Researchers have aged dated a very important group of meteorites with far greater precision than previously possible by using a different type of radioactive dating on a particularly difficult type of specimen to study.

The project found that the asteroid from which ureilite meteorites are derived differentiated — or separated into parts of different composition — within 5 million years of the formation of the Solar System, said Cyrena Anne Goodrich, senior scientist at the Planetary Science Institute. “That is a really short time period,” she said.

Goodrich’s research offered dating with approximately 10 times greater precision than previously available.

Most meteorite dating research has looked at two types of meteorite — angrites and eucrites — which contain ample amounts of minerals necessary for the study. Goodrich and her team opted to investigate ureilites.

The project’s radioactive isotope dating methods looked at short-lived radionuclides rather than the long-lived radionuclides that researchers have studied for years.

“Ureilites are the second most abundant group of differentiated meteorites, but they are particularly enigmatic and are very difficult to date because they don’t contain many different minerals,” she said.

Radiometric dating is based on the principle that radioactive elements decay and change into other elements at a constant rate that can be measured in a laboratory. The basic idea behind radioactive dating is that if you can measure the ratio of parent to daughter isotopes in a rock or mineral using a mass spectrometer, which separates isotopes from one another according to their weight, you can calculate its age.

“Short-lived radionuclides are isotopes that decay much faster than the long-lived ones. In fact, they decay so quickly that any parent atoms that were present at the time the Solar System formed would have completely changed into daughter isotopes a long time ago,” she said. “By measuring the daughter isotopes in several different minerals, it is possible to determine how much of the parent isotope was in the rock when the rock formed, and this value can be compared to a known value for how much of the parent was present at some specific time, say at the formation of the Solar System.”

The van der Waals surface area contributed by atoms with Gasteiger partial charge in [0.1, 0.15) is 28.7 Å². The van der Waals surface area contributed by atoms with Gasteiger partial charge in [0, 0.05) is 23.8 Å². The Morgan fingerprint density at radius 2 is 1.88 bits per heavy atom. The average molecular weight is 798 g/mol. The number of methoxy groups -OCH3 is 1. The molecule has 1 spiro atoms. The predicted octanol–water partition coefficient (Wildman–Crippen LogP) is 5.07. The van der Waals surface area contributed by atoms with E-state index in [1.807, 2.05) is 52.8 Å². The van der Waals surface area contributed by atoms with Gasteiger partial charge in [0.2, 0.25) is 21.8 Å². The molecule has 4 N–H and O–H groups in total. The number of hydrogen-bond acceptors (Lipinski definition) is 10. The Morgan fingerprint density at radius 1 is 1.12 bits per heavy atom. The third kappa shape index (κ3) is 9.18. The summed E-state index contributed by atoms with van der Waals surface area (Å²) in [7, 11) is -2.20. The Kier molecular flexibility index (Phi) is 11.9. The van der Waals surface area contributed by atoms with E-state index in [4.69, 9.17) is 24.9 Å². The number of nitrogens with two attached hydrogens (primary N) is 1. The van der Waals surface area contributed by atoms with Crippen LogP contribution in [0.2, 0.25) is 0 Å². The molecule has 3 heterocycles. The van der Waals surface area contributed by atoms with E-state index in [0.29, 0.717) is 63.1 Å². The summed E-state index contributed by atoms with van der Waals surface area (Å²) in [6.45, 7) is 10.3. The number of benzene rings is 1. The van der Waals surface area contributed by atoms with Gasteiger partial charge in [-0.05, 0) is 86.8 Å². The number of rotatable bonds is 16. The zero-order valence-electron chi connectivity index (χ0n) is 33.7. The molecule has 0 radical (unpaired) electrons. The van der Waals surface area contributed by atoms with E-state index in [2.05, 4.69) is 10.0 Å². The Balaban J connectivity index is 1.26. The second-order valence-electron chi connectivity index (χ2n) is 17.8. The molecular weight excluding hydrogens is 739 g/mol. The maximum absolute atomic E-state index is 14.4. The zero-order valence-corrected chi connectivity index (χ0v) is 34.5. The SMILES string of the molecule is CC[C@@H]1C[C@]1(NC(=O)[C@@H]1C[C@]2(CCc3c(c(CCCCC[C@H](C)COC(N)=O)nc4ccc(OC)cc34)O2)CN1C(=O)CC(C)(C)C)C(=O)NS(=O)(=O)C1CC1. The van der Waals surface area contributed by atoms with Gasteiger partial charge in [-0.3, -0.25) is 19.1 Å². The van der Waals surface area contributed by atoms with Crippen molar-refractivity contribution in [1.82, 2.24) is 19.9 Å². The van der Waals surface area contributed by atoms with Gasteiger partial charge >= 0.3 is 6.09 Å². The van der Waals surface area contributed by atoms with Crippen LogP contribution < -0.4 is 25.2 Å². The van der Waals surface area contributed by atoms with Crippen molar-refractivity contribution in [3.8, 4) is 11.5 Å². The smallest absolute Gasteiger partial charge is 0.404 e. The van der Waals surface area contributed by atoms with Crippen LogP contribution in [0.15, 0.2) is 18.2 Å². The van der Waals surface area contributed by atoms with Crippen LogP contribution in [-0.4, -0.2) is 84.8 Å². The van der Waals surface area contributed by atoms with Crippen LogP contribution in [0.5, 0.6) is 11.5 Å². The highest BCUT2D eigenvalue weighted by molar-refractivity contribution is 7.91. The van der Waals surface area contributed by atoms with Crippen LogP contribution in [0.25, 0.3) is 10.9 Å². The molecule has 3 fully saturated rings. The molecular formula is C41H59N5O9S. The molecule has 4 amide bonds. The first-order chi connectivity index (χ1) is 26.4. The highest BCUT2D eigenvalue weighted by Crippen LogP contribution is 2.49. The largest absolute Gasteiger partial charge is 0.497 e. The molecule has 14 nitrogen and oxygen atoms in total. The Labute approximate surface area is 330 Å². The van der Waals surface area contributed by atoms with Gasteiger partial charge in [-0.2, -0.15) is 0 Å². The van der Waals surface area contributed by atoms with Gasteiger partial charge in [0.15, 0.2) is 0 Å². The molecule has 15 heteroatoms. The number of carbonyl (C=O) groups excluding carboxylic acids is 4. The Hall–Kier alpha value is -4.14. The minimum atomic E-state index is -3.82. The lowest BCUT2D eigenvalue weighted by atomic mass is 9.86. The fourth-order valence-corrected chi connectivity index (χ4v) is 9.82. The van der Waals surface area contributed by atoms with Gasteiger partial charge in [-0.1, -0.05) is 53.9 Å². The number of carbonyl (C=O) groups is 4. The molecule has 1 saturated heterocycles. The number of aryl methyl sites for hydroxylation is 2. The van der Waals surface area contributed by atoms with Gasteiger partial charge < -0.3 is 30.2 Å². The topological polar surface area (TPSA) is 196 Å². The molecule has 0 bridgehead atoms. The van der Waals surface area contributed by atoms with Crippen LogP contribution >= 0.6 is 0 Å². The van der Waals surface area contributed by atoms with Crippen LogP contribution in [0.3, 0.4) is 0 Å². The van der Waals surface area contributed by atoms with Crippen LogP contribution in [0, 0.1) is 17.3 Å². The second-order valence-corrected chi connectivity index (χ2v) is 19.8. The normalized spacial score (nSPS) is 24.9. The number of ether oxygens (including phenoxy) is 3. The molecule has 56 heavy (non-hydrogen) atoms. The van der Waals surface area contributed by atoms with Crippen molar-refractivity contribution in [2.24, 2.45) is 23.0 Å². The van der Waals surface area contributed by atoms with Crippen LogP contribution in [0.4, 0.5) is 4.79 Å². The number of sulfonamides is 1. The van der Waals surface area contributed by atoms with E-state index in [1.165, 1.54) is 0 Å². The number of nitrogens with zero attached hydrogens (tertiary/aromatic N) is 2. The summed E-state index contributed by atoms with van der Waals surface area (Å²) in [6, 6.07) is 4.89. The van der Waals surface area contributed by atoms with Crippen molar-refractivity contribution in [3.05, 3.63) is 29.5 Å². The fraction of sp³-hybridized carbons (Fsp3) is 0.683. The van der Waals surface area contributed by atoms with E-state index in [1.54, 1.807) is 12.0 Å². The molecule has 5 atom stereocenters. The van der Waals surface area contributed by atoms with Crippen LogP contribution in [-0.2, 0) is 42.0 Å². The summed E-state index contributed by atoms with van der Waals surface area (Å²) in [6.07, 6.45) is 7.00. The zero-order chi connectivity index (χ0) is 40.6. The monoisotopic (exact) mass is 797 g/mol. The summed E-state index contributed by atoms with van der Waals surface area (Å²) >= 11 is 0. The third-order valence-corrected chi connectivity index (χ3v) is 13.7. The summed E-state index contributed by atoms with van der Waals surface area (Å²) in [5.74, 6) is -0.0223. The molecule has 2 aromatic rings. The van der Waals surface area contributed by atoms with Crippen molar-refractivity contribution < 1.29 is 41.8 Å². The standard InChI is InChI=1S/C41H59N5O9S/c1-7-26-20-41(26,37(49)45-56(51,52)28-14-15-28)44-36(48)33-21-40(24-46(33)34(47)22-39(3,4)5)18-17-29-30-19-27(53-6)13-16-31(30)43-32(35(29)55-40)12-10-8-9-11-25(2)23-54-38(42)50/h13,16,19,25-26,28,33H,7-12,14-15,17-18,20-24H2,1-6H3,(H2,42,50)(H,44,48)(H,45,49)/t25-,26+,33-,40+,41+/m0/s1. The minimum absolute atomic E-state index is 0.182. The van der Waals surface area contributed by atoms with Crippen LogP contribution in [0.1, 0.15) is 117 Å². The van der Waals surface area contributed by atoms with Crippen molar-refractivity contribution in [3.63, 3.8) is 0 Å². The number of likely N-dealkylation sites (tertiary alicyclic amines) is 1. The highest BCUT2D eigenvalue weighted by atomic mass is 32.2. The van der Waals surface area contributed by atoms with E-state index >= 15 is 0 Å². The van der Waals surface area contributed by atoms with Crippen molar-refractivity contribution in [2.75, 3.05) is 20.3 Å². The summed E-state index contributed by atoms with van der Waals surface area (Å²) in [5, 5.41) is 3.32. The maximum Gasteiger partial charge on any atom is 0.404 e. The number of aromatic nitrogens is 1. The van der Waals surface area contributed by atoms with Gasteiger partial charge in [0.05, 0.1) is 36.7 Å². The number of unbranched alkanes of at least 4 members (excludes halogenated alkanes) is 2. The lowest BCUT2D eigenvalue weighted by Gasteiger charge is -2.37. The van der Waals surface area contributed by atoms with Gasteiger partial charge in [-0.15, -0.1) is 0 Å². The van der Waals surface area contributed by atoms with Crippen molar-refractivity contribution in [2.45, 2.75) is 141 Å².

Goodrich’s research, which was funded by NASA grants, studied how isotopes manganese-53 decays to chromium-53 and aluminum-26 decays to magnesium 26. “We were able to apply Mn-Cr and Al-Mg dating to ureilites because I discovered some unusual Mn-rich and Al-rich minerals in a couple of rare types of ureilites,” she said. “The results of our work provide the first high-precision ages dates for ureilites, 4.5639 billion years ago, plus or minus 0.00045 billion years (450,000 years).”

Earlier dating efforts for ureilites offered precision of only plus or minus 6 million years, she said.

“The beauty of this technique is that it has much smaller uncertainties than the long-lived radionuclide dating technique, and the development of this method has resulted in scientists using meteorites to work out many details of what happened in our Solar System in the first 5 to 6 million years of its history. In particular, they have been able to reconstruct many details of the early differentiation of planetesimals like asteroids.”

Goodrich is lead author of a paper, “53Mn-53Cr and 26Al-26Mg ages of a feldspathic lithology in polymict ureilites,” appearing in Earth & Planetary Science Letters in July.

Meteorites are a solid piece of some planetary body — planets, moons, asteroids and comets in our Solar System — other than Earth that got chipped off its “parent body” and made its way to Earth. Meteorites are “free samples” of other bodies, and the vast majority of the world’s collections totaling more than 39,000 specimens come from various asteroids.

Meteorites are an invaluable source of information about the formation and early evolution of our Solar System, partly because any record of the Earth’s earliest history has been destroyed by subsequent geological processing. Without meteorites we would probably know very little about the beginnings of our Solar System, Goodrich said.

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The Planetary Science Institute ( is a private, nonprofit 501 (c) (3) corporation dedicated to solar system exploration. It is headquartered in Tucson, Arizona, where it was founded in 1972. PSI scientists are involved in numerous NASA and international missions, the study of Mars and other planets, the Moon, asteroids, comets, interplanetary dust, impact physics, the origin of the solar system, extra-solar planet formation, dynamics, the rise of life, and other areas of research. They conduct fieldwork in North America, Australia and Africa. They also are actively involved in science education and public outreach through school programs, children’s books, popular science books and art. PSI scientists are based in 15 states, the United Kingdom, France, Switzerland, Russia and Australia.